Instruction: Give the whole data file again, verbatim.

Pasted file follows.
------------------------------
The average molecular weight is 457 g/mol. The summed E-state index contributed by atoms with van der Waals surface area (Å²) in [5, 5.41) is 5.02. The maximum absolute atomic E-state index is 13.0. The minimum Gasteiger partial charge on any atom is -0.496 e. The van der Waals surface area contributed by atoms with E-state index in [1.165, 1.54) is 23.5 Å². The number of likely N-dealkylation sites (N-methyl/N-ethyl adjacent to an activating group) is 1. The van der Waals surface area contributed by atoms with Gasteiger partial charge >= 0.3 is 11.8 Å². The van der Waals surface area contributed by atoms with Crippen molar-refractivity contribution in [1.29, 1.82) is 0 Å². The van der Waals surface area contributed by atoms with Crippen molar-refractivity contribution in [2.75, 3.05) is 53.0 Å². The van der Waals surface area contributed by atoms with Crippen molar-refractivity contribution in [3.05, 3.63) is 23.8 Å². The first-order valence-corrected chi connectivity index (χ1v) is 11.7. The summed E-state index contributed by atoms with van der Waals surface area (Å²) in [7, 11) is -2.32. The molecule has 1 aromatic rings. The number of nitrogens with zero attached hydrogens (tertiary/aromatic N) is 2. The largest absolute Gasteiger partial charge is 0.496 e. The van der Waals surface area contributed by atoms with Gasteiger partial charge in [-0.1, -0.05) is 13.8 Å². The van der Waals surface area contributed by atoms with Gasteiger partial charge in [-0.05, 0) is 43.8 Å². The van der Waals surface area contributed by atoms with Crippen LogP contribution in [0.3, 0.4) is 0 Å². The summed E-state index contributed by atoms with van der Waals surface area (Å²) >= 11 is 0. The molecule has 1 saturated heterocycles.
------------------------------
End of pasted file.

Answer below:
The average molecular weight is 457 g/mol. The summed E-state index contributed by atoms with van der Waals surface area (Å²) in [5, 5.41) is 5.02. The maximum absolute atomic E-state index is 13.0. The minimum Gasteiger partial charge on any atom is -0.496 e. The van der Waals surface area contributed by atoms with E-state index in [1.165, 1.54) is 23.5 Å². The number of likely N-dealkylation sites (N-methyl/N-ethyl adjacent to an activating group) is 1. The van der Waals surface area contributed by atoms with Gasteiger partial charge >= 0.3 is 11.8 Å². The van der Waals surface area contributed by atoms with Crippen molar-refractivity contribution in [1.29, 1.82) is 0 Å². The van der Waals surface area contributed by atoms with Crippen molar-refractivity contribution in [2.75, 3.05) is 53.0 Å². The van der Waals surface area contributed by atoms with Crippen molar-refractivity contribution in [3.05, 3.63) is 23.8 Å². The first-order valence-corrected chi connectivity index (χ1v) is 11.7. The summed E-state index contributed by atoms with van der Waals surface area (Å²) in [7, 11) is -2.32. The molecule has 1 aromatic rings. The number of nitrogens with zero attached hydrogens (tertiary/aromatic N) is 2. The largest absolute Gasteiger partial charge is 0.496 e. The van der Waals surface area contributed by atoms with Gasteiger partial charge in [-0.1, -0.05) is 13.8 Å². The van der Waals surface area contributed by atoms with Gasteiger partial charge in [-0.05, 0) is 43.8 Å². The van der Waals surface area contributed by atoms with Crippen LogP contribution in [0.3, 0.4) is 0 Å². The summed E-state index contributed by atoms with van der Waals surface area (Å²) >= 11 is 0. The molecule has 1 saturated heterocycles.